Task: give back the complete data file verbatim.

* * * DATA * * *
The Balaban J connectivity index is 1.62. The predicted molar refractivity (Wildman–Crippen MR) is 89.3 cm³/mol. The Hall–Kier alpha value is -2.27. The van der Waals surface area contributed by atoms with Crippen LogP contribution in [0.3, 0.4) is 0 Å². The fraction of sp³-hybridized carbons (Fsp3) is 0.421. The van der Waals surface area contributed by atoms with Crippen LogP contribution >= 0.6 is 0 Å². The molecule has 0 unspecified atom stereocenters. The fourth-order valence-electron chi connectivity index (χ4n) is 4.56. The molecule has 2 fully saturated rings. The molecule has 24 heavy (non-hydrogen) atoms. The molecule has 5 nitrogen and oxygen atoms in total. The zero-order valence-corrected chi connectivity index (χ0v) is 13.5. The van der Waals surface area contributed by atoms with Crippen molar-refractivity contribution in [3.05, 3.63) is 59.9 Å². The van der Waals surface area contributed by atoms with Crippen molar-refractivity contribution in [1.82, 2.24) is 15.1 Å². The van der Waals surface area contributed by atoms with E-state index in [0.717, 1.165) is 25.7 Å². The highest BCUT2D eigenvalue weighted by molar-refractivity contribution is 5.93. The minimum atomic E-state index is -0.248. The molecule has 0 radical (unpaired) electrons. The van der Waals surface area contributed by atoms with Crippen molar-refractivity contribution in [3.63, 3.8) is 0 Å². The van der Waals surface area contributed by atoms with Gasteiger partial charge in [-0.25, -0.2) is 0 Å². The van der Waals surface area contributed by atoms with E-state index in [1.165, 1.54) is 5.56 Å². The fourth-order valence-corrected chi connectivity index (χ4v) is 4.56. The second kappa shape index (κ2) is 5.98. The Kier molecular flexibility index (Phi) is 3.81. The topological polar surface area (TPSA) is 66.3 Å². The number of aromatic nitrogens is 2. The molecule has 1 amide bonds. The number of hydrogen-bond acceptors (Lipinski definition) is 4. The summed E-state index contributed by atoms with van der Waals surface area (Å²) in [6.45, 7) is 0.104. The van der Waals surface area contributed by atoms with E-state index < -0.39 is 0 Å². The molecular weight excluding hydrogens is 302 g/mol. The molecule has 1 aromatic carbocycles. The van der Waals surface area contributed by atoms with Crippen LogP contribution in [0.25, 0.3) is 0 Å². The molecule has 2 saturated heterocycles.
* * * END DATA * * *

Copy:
The Balaban J connectivity index is 1.62. The predicted molar refractivity (Wildman–Crippen MR) is 89.3 cm³/mol. The Hall–Kier alpha value is -2.27. The van der Waals surface area contributed by atoms with Crippen LogP contribution in [0.3, 0.4) is 0 Å². The fraction of sp³-hybridized carbons (Fsp3) is 0.421. The van der Waals surface area contributed by atoms with Crippen LogP contribution >= 0.6 is 0 Å². The molecule has 0 unspecified atom stereocenters. The fourth-order valence-electron chi connectivity index (χ4n) is 4.56. The molecule has 2 fully saturated rings. The molecule has 24 heavy (non-hydrogen) atoms. The molecule has 5 nitrogen and oxygen atoms in total. The zero-order valence-corrected chi connectivity index (χ0v) is 13.5. The van der Waals surface area contributed by atoms with Crippen molar-refractivity contribution in [3.05, 3.63) is 59.9 Å². The van der Waals surface area contributed by atoms with Crippen molar-refractivity contribution in [1.82, 2.24) is 15.1 Å². The van der Waals surface area contributed by atoms with E-state index in [0.717, 1.165) is 25.7 Å². The highest BCUT2D eigenvalue weighted by molar-refractivity contribution is 5.93. The minimum atomic E-state index is -0.248. The molecule has 0 radical (unpaired) electrons. The van der Waals surface area contributed by atoms with Crippen molar-refractivity contribution in [3.63, 3.8) is 0 Å². The van der Waals surface area contributed by atoms with Gasteiger partial charge in [-0.25, -0.2) is 0 Å². The van der Waals surface area contributed by atoms with E-state index in [1.165, 1.54) is 5.56 Å². The fourth-order valence-corrected chi connectivity index (χ4v) is 4.56. The second kappa shape index (κ2) is 5.98. The Kier molecular flexibility index (Phi) is 3.81. The topological polar surface area (TPSA) is 66.3 Å². The number of aromatic nitrogens is 2. The molecule has 1 amide bonds. The number of hydrogen-bond acceptors (Lipinski definition) is 4. The summed E-state index contributed by atoms with van der Waals surface area (Å²) in [6.45, 7) is 0.104. The van der Waals surface area contributed by atoms with E-state index < -0.39 is 0 Å². The molecular weight excluding hydrogens is 302 g/mol. The molecule has 1 aromatic carbocycles. The van der Waals surface area contributed by atoms with Crippen LogP contribution in [0.25, 0.3) is 0 Å². The molecule has 2 saturated heterocycles.